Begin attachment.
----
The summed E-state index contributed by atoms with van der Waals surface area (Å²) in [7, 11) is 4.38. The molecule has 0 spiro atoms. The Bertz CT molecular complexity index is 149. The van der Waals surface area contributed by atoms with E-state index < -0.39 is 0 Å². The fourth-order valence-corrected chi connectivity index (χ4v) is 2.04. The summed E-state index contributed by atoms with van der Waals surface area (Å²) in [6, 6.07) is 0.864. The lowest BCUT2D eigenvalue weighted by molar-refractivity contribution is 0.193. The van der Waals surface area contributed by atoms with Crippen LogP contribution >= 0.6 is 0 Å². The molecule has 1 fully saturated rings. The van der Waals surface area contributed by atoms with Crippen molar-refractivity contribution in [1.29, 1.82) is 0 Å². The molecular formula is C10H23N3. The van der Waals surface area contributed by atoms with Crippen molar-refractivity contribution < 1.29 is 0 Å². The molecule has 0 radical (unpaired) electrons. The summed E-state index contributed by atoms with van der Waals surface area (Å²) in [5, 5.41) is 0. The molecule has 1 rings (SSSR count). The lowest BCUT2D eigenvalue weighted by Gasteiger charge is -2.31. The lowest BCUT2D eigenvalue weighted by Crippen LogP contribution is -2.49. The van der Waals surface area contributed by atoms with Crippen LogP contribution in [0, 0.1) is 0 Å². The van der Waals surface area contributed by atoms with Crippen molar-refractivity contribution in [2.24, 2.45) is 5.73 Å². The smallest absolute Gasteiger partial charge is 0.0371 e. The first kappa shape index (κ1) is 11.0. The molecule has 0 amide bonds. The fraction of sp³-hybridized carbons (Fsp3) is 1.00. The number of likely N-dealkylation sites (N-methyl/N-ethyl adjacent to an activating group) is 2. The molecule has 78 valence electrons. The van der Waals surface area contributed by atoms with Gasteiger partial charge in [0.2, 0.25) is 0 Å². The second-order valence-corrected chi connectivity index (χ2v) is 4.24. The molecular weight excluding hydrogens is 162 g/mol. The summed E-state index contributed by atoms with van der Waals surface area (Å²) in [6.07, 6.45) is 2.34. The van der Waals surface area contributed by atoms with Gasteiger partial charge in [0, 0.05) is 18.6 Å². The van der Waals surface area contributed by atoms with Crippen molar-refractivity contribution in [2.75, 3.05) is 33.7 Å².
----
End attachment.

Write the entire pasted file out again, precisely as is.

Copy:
The summed E-state index contributed by atoms with van der Waals surface area (Å²) in [7, 11) is 4.38. The molecule has 0 spiro atoms. The Bertz CT molecular complexity index is 149. The van der Waals surface area contributed by atoms with E-state index < -0.39 is 0 Å². The fourth-order valence-corrected chi connectivity index (χ4v) is 2.04. The summed E-state index contributed by atoms with van der Waals surface area (Å²) in [6, 6.07) is 0.864. The lowest BCUT2D eigenvalue weighted by molar-refractivity contribution is 0.193. The van der Waals surface area contributed by atoms with Crippen LogP contribution >= 0.6 is 0 Å². The molecule has 1 fully saturated rings. The van der Waals surface area contributed by atoms with Crippen molar-refractivity contribution in [1.29, 1.82) is 0 Å². The molecular formula is C10H23N3. The van der Waals surface area contributed by atoms with Crippen molar-refractivity contribution < 1.29 is 0 Å². The molecule has 0 radical (unpaired) electrons. The summed E-state index contributed by atoms with van der Waals surface area (Å²) in [5, 5.41) is 0. The molecule has 1 rings (SSSR count). The lowest BCUT2D eigenvalue weighted by Gasteiger charge is -2.31. The lowest BCUT2D eigenvalue weighted by Crippen LogP contribution is -2.49. The van der Waals surface area contributed by atoms with Crippen LogP contribution in [0, 0.1) is 0 Å². The van der Waals surface area contributed by atoms with Crippen molar-refractivity contribution in [2.24, 2.45) is 5.73 Å². The smallest absolute Gasteiger partial charge is 0.0371 e. The first kappa shape index (κ1) is 11.0. The molecule has 0 amide bonds. The fraction of sp³-hybridized carbons (Fsp3) is 1.00. The number of likely N-dealkylation sites (N-methyl/N-ethyl adjacent to an activating group) is 2. The molecule has 78 valence electrons. The van der Waals surface area contributed by atoms with Gasteiger partial charge in [0.2, 0.25) is 0 Å². The second-order valence-corrected chi connectivity index (χ2v) is 4.24. The molecular weight excluding hydrogens is 162 g/mol. The summed E-state index contributed by atoms with van der Waals surface area (Å²) in [6.07, 6.45) is 2.34. The van der Waals surface area contributed by atoms with Gasteiger partial charge in [0, 0.05) is 18.6 Å². The van der Waals surface area contributed by atoms with Crippen molar-refractivity contribution in [2.75, 3.05) is 33.7 Å².